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Re: political strategy for MathML

From: Neil Soiffer <soiffer@wolfram.com>
Date: Thu, 28 Oct 1999 11:32:40 -0700 (PDT)
Message-Id: <199910281832.LAA04214@wolfram.com>
To: hammond@csc.albany.edu (William F. Hammond)
Cc: www-math@w3.org
> MathML is much more granular than either xhtml or docbook, both of
> which *can* be edited by hand.  While I have nearly ended my period
> of editing html by hand, I doubt if hand-editing of docbook is about
> to disappear.
> 
> I find this lack of parllelism bothersome in the case of docbook even
> though it is not a formal problem.  (Of course, there is a way of
> viewing things so that those who create docbook docs spin them out
> from personal or house document types.)
> 
> Would, for example, anyone care to show us something that is a
> reasonable editing interface (aside from CAS GUI authoring systems)
> for docbook+ezmath or something similar just to boost our confidence
> in the idea of docbook+mathml?
> 
> If it comes down to the situation that the only way MathML will ever
> be created in the real world is with CAS output, then I wonder at what
> time it becomes credible that mass market pc's will be delivered
> having browsers that handle MathML out of the box?

I have no idea why you rule out "CAS GUI authoring systems", which I
suspect is a category into which you include Mathematica.  Mathematica
is far more than a "CAS GUI authoring system", as evidenced by our
publicon product which has nothing to do with computer algebra, numerical
calculation, graphics, or for that matter "technical computing" which is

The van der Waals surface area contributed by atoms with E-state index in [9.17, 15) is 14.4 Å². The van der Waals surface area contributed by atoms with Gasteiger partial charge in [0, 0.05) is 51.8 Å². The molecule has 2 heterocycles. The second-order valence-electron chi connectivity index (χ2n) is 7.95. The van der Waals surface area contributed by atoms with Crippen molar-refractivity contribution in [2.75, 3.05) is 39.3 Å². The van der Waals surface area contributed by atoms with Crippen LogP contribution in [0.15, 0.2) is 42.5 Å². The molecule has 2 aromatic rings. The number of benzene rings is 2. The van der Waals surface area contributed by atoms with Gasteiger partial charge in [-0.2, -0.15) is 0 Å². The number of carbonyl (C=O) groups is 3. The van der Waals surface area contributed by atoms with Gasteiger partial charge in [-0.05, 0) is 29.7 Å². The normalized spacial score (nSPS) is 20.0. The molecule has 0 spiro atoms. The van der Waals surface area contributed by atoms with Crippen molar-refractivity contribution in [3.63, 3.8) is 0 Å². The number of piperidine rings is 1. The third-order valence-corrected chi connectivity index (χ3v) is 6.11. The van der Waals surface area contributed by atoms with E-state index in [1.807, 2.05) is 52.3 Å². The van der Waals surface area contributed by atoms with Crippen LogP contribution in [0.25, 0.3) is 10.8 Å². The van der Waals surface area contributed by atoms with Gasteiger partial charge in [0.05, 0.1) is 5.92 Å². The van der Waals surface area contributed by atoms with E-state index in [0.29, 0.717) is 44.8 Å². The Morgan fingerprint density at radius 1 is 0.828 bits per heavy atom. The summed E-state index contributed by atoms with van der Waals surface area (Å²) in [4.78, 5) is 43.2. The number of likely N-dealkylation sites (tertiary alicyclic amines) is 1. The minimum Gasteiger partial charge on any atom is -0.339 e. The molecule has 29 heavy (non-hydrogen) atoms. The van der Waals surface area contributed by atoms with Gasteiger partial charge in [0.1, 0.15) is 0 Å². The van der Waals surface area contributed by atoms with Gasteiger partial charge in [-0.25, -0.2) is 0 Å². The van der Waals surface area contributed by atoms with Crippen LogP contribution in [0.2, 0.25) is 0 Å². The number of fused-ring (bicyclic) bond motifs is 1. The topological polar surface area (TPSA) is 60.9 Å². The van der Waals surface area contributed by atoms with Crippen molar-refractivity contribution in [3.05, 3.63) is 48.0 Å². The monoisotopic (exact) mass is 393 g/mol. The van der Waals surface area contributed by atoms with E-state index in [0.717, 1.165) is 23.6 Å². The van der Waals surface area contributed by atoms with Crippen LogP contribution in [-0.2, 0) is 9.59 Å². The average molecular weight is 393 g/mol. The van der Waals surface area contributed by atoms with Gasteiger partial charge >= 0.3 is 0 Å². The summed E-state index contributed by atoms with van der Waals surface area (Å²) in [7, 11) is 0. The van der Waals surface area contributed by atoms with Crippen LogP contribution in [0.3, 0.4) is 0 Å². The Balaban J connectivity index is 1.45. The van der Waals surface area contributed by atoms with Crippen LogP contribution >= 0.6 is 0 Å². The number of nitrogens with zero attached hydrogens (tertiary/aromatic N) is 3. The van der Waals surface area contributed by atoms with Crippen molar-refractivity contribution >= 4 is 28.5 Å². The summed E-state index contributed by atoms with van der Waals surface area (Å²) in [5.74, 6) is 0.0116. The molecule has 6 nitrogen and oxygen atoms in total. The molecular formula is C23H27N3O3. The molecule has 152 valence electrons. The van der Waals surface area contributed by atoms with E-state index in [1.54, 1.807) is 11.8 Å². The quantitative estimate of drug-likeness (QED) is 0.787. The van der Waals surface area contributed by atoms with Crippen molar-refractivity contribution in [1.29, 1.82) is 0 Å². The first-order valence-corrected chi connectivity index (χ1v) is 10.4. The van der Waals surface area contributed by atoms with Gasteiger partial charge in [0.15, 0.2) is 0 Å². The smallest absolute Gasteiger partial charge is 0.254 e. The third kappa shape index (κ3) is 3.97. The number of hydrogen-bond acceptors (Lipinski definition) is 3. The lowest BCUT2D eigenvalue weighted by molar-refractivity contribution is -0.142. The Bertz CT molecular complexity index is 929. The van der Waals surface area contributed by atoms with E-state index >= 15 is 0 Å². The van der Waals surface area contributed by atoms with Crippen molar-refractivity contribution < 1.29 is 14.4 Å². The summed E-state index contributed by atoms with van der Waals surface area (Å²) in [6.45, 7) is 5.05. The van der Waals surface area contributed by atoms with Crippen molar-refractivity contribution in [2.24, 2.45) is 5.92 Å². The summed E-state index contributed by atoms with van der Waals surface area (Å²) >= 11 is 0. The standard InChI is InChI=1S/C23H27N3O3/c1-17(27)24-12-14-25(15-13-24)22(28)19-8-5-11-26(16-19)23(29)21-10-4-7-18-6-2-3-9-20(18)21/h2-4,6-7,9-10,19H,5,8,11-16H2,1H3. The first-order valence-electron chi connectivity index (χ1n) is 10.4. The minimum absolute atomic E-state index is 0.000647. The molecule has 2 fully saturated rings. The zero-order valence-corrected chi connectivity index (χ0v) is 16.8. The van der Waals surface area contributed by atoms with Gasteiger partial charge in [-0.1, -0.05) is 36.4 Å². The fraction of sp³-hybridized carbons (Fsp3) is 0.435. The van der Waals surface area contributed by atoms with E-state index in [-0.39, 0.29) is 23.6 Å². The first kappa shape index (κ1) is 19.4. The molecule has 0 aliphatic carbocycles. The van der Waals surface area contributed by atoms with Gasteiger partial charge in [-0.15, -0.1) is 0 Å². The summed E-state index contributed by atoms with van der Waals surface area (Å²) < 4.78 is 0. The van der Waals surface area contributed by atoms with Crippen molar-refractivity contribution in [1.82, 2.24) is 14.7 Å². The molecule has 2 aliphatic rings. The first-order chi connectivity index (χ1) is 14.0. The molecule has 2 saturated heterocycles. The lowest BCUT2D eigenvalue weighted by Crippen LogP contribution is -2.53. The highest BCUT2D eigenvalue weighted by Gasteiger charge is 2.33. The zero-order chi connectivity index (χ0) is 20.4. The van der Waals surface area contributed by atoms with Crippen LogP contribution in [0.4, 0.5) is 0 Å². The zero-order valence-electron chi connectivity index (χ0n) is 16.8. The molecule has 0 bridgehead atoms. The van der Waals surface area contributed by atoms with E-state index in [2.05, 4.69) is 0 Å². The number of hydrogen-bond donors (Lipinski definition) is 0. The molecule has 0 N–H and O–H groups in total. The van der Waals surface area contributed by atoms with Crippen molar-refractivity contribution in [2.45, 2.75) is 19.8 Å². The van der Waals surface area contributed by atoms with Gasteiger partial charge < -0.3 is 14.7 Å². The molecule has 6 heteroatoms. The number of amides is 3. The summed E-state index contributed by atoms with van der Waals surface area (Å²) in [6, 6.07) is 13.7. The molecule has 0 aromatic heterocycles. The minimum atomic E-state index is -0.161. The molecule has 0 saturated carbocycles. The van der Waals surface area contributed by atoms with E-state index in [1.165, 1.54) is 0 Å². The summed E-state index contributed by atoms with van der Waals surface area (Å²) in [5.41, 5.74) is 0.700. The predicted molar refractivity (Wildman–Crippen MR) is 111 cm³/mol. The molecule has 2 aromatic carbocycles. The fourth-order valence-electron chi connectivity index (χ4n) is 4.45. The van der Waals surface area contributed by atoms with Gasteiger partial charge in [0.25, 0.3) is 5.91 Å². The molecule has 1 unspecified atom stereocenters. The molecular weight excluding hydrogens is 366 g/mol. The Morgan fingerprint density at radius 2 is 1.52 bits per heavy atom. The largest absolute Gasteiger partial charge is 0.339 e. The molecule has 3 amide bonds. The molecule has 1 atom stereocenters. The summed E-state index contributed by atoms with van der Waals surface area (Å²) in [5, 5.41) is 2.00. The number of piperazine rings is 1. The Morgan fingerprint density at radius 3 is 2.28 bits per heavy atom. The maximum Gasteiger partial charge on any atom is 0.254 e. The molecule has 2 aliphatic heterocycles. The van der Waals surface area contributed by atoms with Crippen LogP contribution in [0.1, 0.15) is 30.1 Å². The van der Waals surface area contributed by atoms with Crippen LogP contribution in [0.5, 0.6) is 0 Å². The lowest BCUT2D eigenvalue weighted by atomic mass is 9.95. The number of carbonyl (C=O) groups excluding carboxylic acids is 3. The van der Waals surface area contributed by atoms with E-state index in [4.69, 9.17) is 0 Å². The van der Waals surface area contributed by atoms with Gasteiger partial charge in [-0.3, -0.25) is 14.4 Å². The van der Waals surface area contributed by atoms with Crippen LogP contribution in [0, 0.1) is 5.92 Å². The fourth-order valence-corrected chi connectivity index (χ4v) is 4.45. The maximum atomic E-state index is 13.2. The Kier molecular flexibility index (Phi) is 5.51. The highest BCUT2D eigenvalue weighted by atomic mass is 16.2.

the market that Mathematica serves.  Mathematica V4 generates HTML w/MathML,
both from what you type and what is computed by the system.  It does
not directly support DocBook, but can be made into a very good DocBook
w/MathML authoring system with some work:

1.  Create a style sheet that corresponds to the styles/tags allowed
in DocBook.  Depending on how fancy you want the styles to be shown,
this will take a few hours to a couple of days.

2.  Write a program to convert the notebook to XML/DocBook.
This is essentially an syntactic transformation and is very simple.
An experienced Mathematica user could do this in less than an hour (I
know someone who did this sort of thing in 15 minutes).  Someone who only
uses Mathematica occasionally would probably spend a few hours on this.

3.  Start writing documents using the DocBook stylesheet created in '1'.


Wolfram Research plans to release style sheets for the major XML DTDs
when it becomes clear what are the major DTDs.  Until then, you have to
create your own style sheet, or check on MathSource to see if someone
else has contributed one.

	Neil Soiffer
	Wolfram Research
Received on Thursday, 28 October 1999 14:29:28 GMT

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